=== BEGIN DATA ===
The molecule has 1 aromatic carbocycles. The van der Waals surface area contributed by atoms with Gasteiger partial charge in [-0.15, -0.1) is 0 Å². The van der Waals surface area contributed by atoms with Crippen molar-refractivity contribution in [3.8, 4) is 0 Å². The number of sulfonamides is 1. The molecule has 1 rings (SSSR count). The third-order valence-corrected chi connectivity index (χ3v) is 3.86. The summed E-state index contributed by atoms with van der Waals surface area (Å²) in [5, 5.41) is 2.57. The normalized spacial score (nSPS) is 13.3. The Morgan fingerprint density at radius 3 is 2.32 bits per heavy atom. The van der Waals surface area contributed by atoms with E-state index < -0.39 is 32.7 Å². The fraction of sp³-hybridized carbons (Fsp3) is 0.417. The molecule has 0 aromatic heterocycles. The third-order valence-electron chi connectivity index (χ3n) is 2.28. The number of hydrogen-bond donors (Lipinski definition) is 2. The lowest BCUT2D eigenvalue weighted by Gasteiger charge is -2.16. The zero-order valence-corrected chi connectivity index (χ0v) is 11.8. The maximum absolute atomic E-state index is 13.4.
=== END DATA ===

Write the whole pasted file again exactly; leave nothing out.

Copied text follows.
The molecule has 1 aromatic carbocycles. The van der Waals surface area contributed by atoms with Gasteiger partial charge in [-0.15, -0.1) is 0 Å². The van der Waals surface area contributed by atoms with Crippen molar-refractivity contribution in [3.8, 4) is 0 Å². The number of sulfonamides is 1. The molecule has 1 rings (SSSR count). The third-order valence-corrected chi connectivity index (χ3v) is 3.86. The summed E-state index contributed by atoms with van der Waals surface area (Å²) in [5, 5.41) is 2.57. The normalized spacial score (nSPS) is 13.3. The Morgan fingerprint density at radius 3 is 2.32 bits per heavy atom. The van der Waals surface area contributed by atoms with E-state index < -0.39 is 32.7 Å². The fraction of sp³-hybridized carbons (Fsp3) is 0.417. The molecule has 0 aromatic heterocycles. The third-order valence-electron chi connectivity index (χ3n) is 2.28. The number of hydrogen-bond donors (Lipinski definition) is 2. The lowest BCUT2D eigenvalue weighted by Gasteiger charge is -2.16. The zero-order valence-corrected chi connectivity index (χ0v) is 11.8. The maximum absolute atomic E-state index is 13.4.